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For The Love of Fiber

Fiber plays a vital role in our body’s internal health and well-being.  Helping solids to pass easily through the digestive tract, fiber also pulls toxins out of the intestines during the process of elimination.  In addition, its bulkiness absorbs cholesterol molecules which can help reduce the risk of heart disease.  And while we’re talking about bulk, the fiber found in foods allows us a feeling of satiety after meals, thereby reducing the feeling to graze and snack caused by hunger pangs.  Unfortunately, many Americans are hardly reaching the 25 to 30 gram daily requirement for fiber intake; the average adult fiber intake is a mere 10 grams.  The accompanying risk of constipation and higher cholesterol can predispose one to bowel disease including hemorrhoids, diverticulitis, colitis and colon cancer. (Liska, 2006)


There are two types of fiber: soluble and insoluble.  Soluble fiber moves slowly through the intestines which aides the body in ridding itself of excess cholesterol, improving glucose metabolism, and normalizing the pH balance of the intestines.  Sources of soluble fiber include fruit, beans, barley, rice, flaxseed, and psyllium.  Insoluble fiber adds bulk to waste products and allows for better intestinal motility, known as peristalsis, and improved bowel regularity.  The most common sources of insoluble fibers are found in bran, vegetables, whole grains, and carrots. (Lipski, 2012)  Reading labels for fiber content is important: most foods on today’s shelves are fiber-deficient.  Choose foods high in fiber with at least 3-4 grams per serving.  Apples, pears, natural orange juice with pulp, and other fruits with skins are excellent sources of fiber.  Choose sprouted and whole grains and avoid anything processed, refined, or labeled “enriched”.


As we work towards increasing our dietary fiber intake, it is very important to stay hydrated.  Failure to increase water intake while increasing fiber can lead to potentially painful conditions such as bowel impaction or bowel obstruction.  However, heed caution: if you over-do it on the water, you may end up with diarrhea!  A good rule of thumb is to take your weight and divide it in half to determine the amount of ounces you should drink daily, barring no history of renal disease or congestive heart failure.  For example, a 150-pound individual could drink 75 ounces of liquid per day.  The best liquid is fresh water, but herbal teas such as green and white tea are also excellent fluid sources.  Some individuals experience gas as fiber increases.  This is generally due in part to the microbiome of the gut adjusting to a new healthy environment; however if it persists, it may be of benefit to ask your physician to test you for low stomach acid, a condition known as hypochlorhydria, as this is one of the most common causes of gas and bloating. (Liska, 2006)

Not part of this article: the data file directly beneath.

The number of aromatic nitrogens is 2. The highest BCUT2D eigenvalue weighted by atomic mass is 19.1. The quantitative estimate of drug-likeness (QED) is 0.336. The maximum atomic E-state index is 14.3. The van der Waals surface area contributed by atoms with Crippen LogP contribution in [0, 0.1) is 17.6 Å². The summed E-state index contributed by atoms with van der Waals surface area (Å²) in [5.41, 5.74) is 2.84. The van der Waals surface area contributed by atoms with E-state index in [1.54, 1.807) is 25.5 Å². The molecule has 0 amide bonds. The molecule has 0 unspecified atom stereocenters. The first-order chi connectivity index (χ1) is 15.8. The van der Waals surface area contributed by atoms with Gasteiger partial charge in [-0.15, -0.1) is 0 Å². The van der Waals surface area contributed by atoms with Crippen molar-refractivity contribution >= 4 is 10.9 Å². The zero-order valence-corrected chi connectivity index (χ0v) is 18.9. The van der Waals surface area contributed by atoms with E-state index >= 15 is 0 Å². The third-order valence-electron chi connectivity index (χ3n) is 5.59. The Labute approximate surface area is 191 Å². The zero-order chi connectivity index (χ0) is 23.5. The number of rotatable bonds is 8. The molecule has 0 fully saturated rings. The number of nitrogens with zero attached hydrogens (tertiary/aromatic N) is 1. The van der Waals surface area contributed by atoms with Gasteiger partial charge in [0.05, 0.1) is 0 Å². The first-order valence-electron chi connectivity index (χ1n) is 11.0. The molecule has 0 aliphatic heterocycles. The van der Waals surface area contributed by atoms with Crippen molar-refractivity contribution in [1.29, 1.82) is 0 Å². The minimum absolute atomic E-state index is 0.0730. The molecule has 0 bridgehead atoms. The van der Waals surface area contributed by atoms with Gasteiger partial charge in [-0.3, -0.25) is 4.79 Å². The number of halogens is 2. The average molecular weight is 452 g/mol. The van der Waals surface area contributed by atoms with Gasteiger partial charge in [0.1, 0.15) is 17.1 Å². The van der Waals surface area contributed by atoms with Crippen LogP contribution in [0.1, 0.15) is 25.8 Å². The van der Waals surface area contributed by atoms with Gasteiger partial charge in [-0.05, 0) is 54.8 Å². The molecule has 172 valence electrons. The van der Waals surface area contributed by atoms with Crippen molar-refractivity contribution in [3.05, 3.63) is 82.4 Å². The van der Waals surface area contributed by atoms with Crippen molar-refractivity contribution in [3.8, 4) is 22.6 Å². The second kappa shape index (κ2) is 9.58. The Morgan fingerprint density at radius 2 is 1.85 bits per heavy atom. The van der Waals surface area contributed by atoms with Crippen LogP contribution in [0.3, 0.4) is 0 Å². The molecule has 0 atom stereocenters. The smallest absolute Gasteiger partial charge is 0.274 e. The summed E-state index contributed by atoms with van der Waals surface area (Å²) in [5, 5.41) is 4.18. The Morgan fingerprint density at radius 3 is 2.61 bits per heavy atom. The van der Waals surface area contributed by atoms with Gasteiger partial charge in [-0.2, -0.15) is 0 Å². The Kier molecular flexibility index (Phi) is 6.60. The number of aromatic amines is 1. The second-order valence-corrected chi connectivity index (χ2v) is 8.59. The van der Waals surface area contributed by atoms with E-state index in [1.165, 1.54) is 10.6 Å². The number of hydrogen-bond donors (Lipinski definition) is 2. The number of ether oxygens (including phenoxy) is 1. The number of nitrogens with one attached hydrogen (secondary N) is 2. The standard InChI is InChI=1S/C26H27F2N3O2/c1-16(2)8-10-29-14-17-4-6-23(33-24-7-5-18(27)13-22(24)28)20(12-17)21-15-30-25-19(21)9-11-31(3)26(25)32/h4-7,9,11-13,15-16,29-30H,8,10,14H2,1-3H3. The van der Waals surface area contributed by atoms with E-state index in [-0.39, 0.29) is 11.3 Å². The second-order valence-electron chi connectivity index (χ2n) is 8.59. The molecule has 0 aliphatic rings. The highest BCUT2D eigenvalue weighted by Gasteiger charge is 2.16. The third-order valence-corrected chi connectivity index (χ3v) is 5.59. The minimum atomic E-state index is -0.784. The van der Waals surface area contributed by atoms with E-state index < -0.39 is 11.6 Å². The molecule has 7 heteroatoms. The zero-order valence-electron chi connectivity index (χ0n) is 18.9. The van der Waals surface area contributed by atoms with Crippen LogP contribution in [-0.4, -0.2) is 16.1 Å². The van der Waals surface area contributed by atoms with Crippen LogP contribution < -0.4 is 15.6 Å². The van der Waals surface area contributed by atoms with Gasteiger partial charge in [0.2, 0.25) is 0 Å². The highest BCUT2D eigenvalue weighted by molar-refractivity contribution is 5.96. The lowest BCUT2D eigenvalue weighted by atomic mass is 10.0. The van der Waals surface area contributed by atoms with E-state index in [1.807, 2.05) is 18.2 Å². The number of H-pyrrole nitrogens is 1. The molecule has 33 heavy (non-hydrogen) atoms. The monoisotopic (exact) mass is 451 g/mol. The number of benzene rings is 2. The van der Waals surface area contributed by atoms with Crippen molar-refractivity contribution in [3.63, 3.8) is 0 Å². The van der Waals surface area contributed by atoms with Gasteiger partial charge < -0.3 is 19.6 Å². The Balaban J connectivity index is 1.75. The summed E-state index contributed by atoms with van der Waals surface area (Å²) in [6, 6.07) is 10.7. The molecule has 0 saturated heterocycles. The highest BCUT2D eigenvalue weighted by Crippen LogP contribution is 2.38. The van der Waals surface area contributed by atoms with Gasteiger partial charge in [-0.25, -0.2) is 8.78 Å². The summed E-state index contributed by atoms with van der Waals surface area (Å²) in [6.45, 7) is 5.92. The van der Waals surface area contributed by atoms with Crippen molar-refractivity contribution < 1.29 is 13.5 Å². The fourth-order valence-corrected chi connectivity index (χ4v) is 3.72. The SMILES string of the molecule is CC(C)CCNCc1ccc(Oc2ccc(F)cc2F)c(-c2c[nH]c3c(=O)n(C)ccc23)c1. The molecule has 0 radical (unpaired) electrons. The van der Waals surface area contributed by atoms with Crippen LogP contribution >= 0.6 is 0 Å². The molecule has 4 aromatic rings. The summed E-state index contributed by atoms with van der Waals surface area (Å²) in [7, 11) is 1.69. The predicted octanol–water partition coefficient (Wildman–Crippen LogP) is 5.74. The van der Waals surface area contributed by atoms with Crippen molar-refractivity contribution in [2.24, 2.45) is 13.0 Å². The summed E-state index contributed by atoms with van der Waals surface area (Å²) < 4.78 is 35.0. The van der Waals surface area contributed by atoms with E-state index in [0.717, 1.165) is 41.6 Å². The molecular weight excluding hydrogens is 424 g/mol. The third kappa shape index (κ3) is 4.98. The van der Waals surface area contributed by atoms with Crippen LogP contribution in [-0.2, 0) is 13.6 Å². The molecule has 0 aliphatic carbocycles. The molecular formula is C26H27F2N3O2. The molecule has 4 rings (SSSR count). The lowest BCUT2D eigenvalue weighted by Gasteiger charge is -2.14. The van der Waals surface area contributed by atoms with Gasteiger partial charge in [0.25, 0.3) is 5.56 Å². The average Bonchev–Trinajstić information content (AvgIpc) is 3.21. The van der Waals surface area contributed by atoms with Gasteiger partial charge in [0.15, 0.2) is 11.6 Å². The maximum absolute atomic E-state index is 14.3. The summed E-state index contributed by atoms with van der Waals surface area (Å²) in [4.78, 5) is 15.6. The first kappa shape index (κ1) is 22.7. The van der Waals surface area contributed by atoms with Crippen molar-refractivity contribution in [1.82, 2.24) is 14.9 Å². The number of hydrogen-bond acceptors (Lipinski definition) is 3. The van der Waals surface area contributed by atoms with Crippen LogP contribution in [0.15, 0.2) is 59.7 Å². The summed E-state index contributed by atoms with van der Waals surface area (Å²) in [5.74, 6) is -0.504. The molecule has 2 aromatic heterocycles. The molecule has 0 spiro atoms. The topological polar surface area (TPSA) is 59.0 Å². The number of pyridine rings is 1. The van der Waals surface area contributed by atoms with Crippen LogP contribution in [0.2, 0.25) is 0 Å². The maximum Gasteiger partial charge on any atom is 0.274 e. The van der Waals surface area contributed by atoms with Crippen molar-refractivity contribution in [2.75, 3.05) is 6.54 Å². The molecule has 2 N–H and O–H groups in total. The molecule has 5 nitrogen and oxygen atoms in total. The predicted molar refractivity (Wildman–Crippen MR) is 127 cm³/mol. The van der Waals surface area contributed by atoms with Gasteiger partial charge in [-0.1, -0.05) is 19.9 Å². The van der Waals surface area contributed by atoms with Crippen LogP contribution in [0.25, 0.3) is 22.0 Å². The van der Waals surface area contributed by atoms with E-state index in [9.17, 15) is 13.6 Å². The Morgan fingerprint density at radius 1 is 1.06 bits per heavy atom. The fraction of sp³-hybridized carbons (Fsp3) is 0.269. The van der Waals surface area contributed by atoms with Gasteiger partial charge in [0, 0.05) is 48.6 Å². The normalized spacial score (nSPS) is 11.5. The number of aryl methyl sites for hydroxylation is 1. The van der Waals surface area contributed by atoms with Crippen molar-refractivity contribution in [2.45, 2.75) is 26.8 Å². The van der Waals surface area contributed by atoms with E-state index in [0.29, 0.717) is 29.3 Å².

Taking steps to increase dietary fiber has many health benefits.  Improved bowel regularity, decreased risk of cardiac disease, lowering cholesterol levels, and improved fullness after meals is just a few of fibers healthful side effects.  Eat a variety of fruits, vegetables, whole grains, bran, and legumes to ensure that you are getting at least 30 grams of fiber in your diet per day and don’t forget to drink liquids to keep the intestinal content bulky and soft.  Your gut health and so much more depends on fiber.

Contributed by Terri Caunt R.N., B.S.N.


Lipski, E. (2012). Chapter 3: Digestion/Absorption: Replace and Repair. In E. Lipski, Digestive Wellness 4th Ed. (p. 40). New York: McGraw Hill.

(2006). Chapter 2: Carbohydrates. In D. Q. Liska, Clinical Nutrition: A Functional Approach Second Ed. (pp. 26-29). Gig Harbor: The Institute for Functional Medicine .